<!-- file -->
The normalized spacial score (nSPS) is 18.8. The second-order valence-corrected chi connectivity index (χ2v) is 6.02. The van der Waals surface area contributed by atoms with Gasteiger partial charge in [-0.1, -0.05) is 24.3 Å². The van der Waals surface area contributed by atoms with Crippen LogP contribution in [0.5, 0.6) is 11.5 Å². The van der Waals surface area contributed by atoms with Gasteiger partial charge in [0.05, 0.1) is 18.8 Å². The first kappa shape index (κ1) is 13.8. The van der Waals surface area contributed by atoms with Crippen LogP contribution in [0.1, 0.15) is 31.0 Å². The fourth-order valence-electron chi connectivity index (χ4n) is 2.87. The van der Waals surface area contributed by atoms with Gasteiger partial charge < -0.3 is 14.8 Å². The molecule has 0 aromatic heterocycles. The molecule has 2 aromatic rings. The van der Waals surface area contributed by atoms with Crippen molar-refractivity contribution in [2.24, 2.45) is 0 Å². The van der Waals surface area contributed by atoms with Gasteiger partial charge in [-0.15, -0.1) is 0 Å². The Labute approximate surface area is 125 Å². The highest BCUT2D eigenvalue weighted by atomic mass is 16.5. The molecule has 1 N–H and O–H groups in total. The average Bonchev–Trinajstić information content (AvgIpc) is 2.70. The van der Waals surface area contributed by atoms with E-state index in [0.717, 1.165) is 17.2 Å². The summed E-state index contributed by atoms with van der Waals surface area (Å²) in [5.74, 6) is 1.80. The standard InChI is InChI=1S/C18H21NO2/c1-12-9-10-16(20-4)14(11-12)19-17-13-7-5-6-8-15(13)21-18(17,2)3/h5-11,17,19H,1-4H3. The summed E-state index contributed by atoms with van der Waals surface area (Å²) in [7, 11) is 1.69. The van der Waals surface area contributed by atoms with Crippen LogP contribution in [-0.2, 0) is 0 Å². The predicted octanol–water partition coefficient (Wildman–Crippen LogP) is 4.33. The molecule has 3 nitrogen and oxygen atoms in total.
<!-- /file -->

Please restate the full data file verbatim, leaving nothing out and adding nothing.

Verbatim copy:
The normalized spacial score (nSPS) is 18.8. The second-order valence-corrected chi connectivity index (χ2v) is 6.02. The van der Waals surface area contributed by atoms with Gasteiger partial charge in [-0.1, -0.05) is 24.3 Å². The van der Waals surface area contributed by atoms with Crippen LogP contribution in [0.5, 0.6) is 11.5 Å². The van der Waals surface area contributed by atoms with Gasteiger partial charge in [0.05, 0.1) is 18.8 Å². The first kappa shape index (κ1) is 13.8. The van der Waals surface area contributed by atoms with Crippen LogP contribution in [0.1, 0.15) is 31.0 Å². The fourth-order valence-electron chi connectivity index (χ4n) is 2.87. The van der Waals surface area contributed by atoms with Gasteiger partial charge < -0.3 is 14.8 Å². The molecule has 0 aromatic heterocycles. The molecule has 2 aromatic rings. The van der Waals surface area contributed by atoms with Crippen molar-refractivity contribution in [2.24, 2.45) is 0 Å². The van der Waals surface area contributed by atoms with Gasteiger partial charge in [-0.15, -0.1) is 0 Å². The Labute approximate surface area is 125 Å². The highest BCUT2D eigenvalue weighted by atomic mass is 16.5. The molecule has 1 N–H and O–H groups in total. The average Bonchev–Trinajstić information content (AvgIpc) is 2.70. The van der Waals surface area contributed by atoms with E-state index in [0.717, 1.165) is 17.2 Å². The summed E-state index contributed by atoms with van der Waals surface area (Å²) in [5.74, 6) is 1.80. The standard InChI is InChI=1S/C18H21NO2/c1-12-9-10-16(20-4)14(11-12)19-17-13-7-5-6-8-15(13)21-18(17,2)3/h5-11,17,19H,1-4H3. The summed E-state index contributed by atoms with van der Waals surface area (Å²) in [7, 11) is 1.69. The van der Waals surface area contributed by atoms with Crippen LogP contribution in [-0.2, 0) is 0 Å². The predicted octanol–water partition coefficient (Wildman–Crippen LogP) is 4.33. The molecule has 3 nitrogen and oxygen atoms in total.